Seeing Palin portrayed on the screen refusing to prep for her media interviews or debate brought to mind her decision to step down as governor of Alaska after the campaign was over.

Listening to her obsess about her poll numbers in Alaska during the midst of the national campaign and trying to hog the limelight by delivering her own concession speech on election night was a reminder of her ham-handed response to the shooting of Arizona Rep. Gabrielle Giffords. Palin made herself out as the victim, calling it a "blood libel" that people suggested Palin's use of a gun site to designate Giffords' district as a high priority for Republicans contributed to a climate of violent political rhetoric.

In short, Palin's actions after the campaign confirmed many of her flaws showcased in the film. Sure, McCain aide Steve Schmidt and others take a lot of the blame for the decision to pick Palin and the way she was vetted for the job, but the way Palin reacted after joining the ticket is all her own doing.

It could have been a brilliant pick, but at the end of the day Palin could not make it work.

Sunday, March 11, 2012

Lawmakers Should Look in the Mirror Before Decrying High Tuition

In their own way, Michigan Republicans like Sen. Joe Hune and Rep. Bill Rogers seem to agree with GOP presidential contender Rick Santorum that people who go to college are "snobs."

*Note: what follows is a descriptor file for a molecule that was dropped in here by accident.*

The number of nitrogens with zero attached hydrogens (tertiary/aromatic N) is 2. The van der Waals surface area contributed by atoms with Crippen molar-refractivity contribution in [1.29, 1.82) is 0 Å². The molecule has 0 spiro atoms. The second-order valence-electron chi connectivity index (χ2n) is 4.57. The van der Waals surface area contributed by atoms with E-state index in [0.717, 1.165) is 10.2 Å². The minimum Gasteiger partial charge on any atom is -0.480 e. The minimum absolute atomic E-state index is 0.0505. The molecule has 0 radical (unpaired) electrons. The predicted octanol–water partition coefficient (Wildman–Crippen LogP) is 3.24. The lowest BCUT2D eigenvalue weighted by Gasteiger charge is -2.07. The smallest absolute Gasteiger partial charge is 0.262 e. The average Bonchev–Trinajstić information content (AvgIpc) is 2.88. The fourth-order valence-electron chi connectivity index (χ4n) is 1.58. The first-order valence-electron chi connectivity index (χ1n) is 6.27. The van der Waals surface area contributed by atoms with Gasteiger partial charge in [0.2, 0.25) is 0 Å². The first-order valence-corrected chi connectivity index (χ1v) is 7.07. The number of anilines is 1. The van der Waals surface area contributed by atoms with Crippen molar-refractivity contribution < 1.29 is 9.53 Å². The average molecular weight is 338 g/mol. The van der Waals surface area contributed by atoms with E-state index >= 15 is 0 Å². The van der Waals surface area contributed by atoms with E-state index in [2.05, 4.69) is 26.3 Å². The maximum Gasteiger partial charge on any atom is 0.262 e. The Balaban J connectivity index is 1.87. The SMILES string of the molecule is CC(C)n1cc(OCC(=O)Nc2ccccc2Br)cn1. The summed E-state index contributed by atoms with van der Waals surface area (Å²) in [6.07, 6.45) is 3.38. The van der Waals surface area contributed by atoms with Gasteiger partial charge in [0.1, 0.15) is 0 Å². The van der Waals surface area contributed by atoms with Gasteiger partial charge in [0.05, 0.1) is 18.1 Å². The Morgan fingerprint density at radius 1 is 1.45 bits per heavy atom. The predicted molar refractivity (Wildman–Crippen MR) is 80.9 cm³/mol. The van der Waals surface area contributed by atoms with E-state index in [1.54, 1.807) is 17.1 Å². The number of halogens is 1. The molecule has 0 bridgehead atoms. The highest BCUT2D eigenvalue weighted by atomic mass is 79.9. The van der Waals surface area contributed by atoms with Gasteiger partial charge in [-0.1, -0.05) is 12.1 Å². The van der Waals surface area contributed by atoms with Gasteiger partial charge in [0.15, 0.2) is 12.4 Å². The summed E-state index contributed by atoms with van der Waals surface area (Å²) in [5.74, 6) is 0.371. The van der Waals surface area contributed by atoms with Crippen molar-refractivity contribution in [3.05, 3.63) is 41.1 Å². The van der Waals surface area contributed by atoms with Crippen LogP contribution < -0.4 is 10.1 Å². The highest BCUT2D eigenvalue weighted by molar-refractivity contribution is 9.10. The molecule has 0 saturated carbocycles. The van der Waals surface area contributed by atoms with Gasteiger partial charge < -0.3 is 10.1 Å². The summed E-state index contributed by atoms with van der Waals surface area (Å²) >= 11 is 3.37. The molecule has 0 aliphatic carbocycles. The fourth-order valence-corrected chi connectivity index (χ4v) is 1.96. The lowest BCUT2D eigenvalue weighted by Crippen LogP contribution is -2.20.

In an article in the Livingston Press and Argus on Sunday (March 11, 2012), both Hune and Rogers came out against a Democratic plan to eliminate $1.8 billion in business tax credits and direct the money to lowering tuition costs at state universities.

Hune found it unacceptable. Why, the very idea that businesses should pay to help educate their future employees -- the engineers, accountants, computer programers, and others who will do the work that produces their profits -- was beyond Hune's comprehension. Somebody else should pay for that, apparently, so businesses can reap the benefit at no cost to themselves.

Rogers came across as clueless as to what has happened to higher education funding in Michigan in the last decade. Decrying tuition increases, Rogers demanded to know "where is that money going."

Sad to say Bill, but it has gone to replace the funds that state government used to provide -- like the more than $800 per student cut in higher education funding you approved last year.

Ir Rogers wants to know why college tuition is up to $400 per credit hour at Michigan State University, he should look in the mirror.

Saturday, March 10, 2012

Let's Not Forget Michigan's Tar Sands Disaster

Nearly two years ago, an oil pipeline burst and spilled thousands of gallons of oil into the Kalamazoo River. Two years is an eon in the days of the 24-hour news cycle so most of the media in Michigan has forgotten about it.

Leave it to Rachel Maddow to not only remember the mess, but to tie it to one of the national issues of the day -- construction of the Keystone Pipeline, which Republicans are trying to pressure President Obama into approving.